I have to feel sorrow for her early years in Jamaica and the suffering she went through being left with Mas P, before meeting her parents in America, but in a way that made her a stronger person, would she have still been able to recreate those expressions that set her different to everyone else and her passion for things if those things never happened, but it did and that setbher on a journey to becoming a top model and actress and Singer/songwriter, everything she does is never dull or the same, from dancing on tables to sitting naked because her outfit irritated her.
Accepting Grace Jones with the fast paced stardom, to the finish of a jigsaw puzzle.
It can get very frustrating for her to have relationships where the other person thinks that even at home she dances on tables, and gets drunk every night, to realise that she is very quiet and otherwise boring at home, (I mean no one has that much energy, if they do I want a pint of it), but of all her energetic antics they are not a publicity stunt, but who she is.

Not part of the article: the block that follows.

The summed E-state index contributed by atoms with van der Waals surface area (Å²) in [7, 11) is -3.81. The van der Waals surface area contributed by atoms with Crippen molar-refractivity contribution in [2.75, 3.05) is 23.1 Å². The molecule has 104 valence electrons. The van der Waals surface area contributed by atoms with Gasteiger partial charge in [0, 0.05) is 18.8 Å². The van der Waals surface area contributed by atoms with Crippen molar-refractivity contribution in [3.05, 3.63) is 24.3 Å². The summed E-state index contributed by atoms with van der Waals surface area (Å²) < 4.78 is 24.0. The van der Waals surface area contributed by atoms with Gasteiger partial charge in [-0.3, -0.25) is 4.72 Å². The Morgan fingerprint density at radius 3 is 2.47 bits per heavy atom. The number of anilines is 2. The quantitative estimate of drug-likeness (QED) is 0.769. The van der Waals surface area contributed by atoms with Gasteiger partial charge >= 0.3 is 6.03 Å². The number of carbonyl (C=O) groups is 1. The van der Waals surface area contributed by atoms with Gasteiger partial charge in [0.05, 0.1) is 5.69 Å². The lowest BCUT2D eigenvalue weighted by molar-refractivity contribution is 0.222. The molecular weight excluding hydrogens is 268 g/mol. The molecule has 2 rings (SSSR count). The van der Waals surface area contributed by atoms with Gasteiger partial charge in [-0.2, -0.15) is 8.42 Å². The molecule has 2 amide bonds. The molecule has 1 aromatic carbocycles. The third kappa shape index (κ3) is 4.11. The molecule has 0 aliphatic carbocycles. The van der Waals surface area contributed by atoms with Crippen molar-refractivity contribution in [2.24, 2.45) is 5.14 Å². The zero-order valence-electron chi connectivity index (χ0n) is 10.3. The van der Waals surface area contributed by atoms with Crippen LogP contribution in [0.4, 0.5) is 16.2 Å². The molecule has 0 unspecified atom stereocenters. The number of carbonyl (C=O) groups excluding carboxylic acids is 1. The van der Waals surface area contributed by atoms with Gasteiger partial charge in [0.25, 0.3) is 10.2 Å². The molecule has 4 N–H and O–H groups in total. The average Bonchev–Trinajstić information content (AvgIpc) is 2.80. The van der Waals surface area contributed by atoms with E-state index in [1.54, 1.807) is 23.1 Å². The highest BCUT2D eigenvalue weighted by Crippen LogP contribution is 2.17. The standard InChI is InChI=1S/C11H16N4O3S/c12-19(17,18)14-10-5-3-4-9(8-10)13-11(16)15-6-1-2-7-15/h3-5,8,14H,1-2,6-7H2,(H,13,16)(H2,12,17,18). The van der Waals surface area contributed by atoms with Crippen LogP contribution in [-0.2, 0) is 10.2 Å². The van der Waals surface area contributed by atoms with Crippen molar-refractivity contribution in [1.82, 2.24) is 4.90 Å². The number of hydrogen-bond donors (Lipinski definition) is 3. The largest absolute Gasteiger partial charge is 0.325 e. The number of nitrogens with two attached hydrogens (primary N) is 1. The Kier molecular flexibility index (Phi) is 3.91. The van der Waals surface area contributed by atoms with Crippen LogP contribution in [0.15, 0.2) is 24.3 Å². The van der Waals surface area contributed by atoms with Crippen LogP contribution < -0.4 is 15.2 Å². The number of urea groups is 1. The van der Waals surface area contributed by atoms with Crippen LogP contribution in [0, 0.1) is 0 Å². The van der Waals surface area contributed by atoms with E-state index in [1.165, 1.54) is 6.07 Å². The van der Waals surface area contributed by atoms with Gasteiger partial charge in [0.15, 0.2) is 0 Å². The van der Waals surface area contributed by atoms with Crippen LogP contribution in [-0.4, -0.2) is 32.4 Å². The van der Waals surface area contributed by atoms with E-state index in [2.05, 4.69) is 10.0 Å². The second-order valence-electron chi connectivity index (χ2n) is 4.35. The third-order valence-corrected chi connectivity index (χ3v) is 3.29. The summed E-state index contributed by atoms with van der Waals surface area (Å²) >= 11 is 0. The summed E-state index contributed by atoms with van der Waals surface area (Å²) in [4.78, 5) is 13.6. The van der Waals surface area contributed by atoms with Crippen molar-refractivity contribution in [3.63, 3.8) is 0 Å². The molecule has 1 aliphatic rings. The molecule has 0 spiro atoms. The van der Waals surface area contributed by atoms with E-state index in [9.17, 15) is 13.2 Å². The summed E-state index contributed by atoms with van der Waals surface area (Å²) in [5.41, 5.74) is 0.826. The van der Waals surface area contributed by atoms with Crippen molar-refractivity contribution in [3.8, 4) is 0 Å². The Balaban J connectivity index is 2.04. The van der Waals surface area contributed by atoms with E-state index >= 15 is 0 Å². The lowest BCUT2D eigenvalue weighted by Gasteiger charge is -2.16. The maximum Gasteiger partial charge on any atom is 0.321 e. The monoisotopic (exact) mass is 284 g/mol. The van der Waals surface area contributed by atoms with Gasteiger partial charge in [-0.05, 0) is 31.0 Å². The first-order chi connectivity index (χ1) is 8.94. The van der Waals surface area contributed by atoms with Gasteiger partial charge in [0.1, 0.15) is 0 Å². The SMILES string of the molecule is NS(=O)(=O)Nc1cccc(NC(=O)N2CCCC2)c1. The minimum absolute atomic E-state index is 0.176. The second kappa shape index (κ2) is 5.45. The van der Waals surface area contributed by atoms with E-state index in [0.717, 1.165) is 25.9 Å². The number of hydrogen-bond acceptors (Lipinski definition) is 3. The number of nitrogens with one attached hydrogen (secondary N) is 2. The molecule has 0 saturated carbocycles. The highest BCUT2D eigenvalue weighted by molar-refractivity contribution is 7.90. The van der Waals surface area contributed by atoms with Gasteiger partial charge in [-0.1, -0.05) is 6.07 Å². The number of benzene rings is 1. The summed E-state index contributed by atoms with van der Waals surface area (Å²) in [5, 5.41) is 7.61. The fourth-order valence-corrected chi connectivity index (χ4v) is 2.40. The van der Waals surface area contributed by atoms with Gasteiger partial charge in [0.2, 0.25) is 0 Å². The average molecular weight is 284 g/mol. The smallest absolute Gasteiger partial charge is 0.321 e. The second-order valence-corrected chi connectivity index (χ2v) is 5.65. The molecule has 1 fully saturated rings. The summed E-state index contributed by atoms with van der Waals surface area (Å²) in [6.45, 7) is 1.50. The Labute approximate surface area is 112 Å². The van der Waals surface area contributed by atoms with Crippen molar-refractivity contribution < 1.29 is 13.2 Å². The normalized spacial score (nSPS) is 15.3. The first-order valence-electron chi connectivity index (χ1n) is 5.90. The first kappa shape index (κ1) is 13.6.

I really liked reading the parts of when she met the royals, and what prince Charles had said to her at the premiere of 'A View to a Kill', when he remarked about the small blonde bond girl, 'I wonder how she got the job' remark, and how she didn't want to be dressed like others at the Queens jubilee and wore a small outfit with lots of leg showing and also twirling a hula hoop while performing, to the Queen wondering why she got changed before meeting her. (see even the royals are normalish).
this is a brilliant book about the rise and fame of young Jamaican girl, coming to America at the age of 12, and setting a path for herself and achieving it, even the racist comments on the way, she still managed to make it to the top and that's where she belongs and will stay!!
Profile Image for Carmen.
2,056 reviews1,855 followers
Want to read
September 10, 2016